The fintech world has been going through a sort of an IPO freeze recently. The headwinds created by certain fintechs this year (looking at you, LendingClub) didn’t help much either.
Venture capital funding continued to fall in the third quarter, according to data from KPMG Enterprise and CB Insights. Global financing fell 14%, to $24.1 billion in the third quarter compared to the previous one — the lowest level in two years. But not all is bad: the number of fintech deals inched up over the quarter to a total of 1,983.
Several companies in the field have tapped VCs for considerable funding in 2016, and, experts say, these are the four fintechs that will soon be cracking open the IPO door.
This London-based money movement startup topped $1 billion in valuation past summer, most recently raising $26 million in a Series E round.
“I find them interesting as they have some very high profile investors, the valuation has sky rocketed and they have changed their approach of publicly slamming legacy banks to wanting to partner with banks,” Paul Mears, advisor at money transfer firm Moneymailme (and an angel investor), told Bank Innovation. “I am looking at an IPO here as I think that many investors will want at least a partial exit and if they get an IPO away at a good value, it can help validate the model of valuation of money transfer businesses.”
SoFi, just like the rest of the alternative lenders out there, has had a tough year. The company announced publicly that it will be pushing back its plans for an IPO in order to focus on other business lines. The company is still in the process of closing a $500 million funding round, the success (?) of which may determine whether the company will change its mind on going public.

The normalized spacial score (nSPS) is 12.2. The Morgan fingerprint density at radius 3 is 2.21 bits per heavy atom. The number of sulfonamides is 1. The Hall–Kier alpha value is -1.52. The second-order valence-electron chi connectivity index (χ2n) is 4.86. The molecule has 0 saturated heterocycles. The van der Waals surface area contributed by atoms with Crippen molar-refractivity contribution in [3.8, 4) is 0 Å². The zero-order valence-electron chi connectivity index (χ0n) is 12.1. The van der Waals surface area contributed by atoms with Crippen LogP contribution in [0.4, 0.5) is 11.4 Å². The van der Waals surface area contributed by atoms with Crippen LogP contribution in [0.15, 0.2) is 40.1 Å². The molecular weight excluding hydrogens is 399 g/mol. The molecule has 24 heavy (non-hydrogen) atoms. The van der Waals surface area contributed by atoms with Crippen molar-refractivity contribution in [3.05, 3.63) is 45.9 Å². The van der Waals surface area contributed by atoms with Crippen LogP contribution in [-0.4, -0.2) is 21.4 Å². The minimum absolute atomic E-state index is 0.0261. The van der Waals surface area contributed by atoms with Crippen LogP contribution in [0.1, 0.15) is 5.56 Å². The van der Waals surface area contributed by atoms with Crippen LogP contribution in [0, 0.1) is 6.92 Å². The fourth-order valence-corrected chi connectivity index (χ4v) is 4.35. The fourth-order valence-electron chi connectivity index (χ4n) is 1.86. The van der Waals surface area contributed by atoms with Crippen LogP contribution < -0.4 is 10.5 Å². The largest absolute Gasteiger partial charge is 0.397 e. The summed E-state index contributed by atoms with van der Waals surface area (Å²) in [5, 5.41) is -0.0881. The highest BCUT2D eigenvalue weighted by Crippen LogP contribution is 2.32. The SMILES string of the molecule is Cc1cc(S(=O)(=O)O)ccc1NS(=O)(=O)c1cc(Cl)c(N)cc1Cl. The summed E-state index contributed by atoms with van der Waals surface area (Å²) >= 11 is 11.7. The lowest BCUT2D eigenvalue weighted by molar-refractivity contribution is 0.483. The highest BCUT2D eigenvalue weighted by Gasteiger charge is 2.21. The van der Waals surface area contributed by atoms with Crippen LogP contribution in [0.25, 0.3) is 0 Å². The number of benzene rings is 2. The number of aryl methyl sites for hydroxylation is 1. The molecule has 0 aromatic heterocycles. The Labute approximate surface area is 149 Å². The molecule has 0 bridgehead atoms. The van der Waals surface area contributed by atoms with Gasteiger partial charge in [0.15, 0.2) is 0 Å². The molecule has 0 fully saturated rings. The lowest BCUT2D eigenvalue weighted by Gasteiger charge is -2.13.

“Sofi has said they will likely delay, but I could see them going if market conditions allow,” according to Matthew Harris, managing partner at Bain Capital Ventures.
The Alibaba affiliate that operates the payments platform Alipay, Ant Financial, made quite the headlines this year: the company completed, what was called, the largest private tech raise ever, bringing in $4.5 billion on a $60 billion valuation. “It will be interesting to see what plans they say they have to move outside of the Asia area. The number of users they have already blows away what we would consider great numbers in EU or Americas,” Mears said.
The company said previously that it plans to sign up 2 billion users — a third of the population — in 10 years time for the pipeline of its fintech businesses. “Having the support of the Ali Baba Group makes this a huge opportunity, and I believe could be the biggest fintech IPO of 2017.”
The free credit score provider and lending lead generator, Credit Karma, is one of the most likely IPO candidates for 2017. This year, the company hit a new milestone, surpassing 60 million users. The company said it adds 1 million to 2 million users each month.
Credit Karma, consistently voted to have one of the most popular financial mobile apps, was founded in 2007 and has raised $368 million of venture funding to date. The company, according to Harris, has the scale and growth to make a “terrific public company.”4 - Readers Like This Post